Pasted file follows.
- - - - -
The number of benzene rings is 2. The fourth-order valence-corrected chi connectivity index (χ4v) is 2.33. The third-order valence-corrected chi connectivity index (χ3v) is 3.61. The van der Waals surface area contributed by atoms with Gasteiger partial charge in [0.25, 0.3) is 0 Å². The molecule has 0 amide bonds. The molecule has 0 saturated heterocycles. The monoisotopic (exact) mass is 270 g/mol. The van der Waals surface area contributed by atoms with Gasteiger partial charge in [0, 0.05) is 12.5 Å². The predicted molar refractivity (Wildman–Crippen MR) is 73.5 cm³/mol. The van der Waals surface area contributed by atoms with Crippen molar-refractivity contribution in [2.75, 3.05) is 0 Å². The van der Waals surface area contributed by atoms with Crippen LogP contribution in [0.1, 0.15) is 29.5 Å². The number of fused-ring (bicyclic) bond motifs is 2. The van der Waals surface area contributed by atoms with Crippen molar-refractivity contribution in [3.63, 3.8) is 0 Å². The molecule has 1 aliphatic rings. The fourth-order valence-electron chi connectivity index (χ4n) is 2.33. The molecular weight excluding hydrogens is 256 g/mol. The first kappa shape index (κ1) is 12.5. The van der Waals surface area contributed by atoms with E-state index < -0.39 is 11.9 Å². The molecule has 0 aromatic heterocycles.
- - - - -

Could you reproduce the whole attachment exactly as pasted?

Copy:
The number of benzene rings is 2. The fourth-order valence-corrected chi connectivity index (χ4v) is 2.33. The third-order valence-corrected chi connectivity index (χ3v) is 3.61. The van der Waals surface area contributed by atoms with Gasteiger partial charge in [0.25, 0.3) is 0 Å². The molecule has 0 amide bonds. The molecule has 0 saturated heterocycles. The monoisotopic (exact) mass is 270 g/mol. The van der Waals surface area contributed by atoms with Gasteiger partial charge in [0, 0.05) is 12.5 Å². The predicted molar refractivity (Wildman–Crippen MR) is 73.5 cm³/mol. The van der Waals surface area contributed by atoms with Crippen molar-refractivity contribution in [2.75, 3.05) is 0 Å². The van der Waals surface area contributed by atoms with Crippen LogP contribution in [0.1, 0.15) is 29.5 Å². The number of fused-ring (bicyclic) bond motifs is 2. The van der Waals surface area contributed by atoms with Crippen molar-refractivity contribution in [3.63, 3.8) is 0 Å². The molecule has 1 aliphatic rings. The fourth-order valence-electron chi connectivity index (χ4n) is 2.33. The molecular weight excluding hydrogens is 256 g/mol. The first kappa shape index (κ1) is 12.5. The van der Waals surface area contributed by atoms with E-state index < -0.39 is 11.9 Å². The molecule has 0 aromatic heterocycles.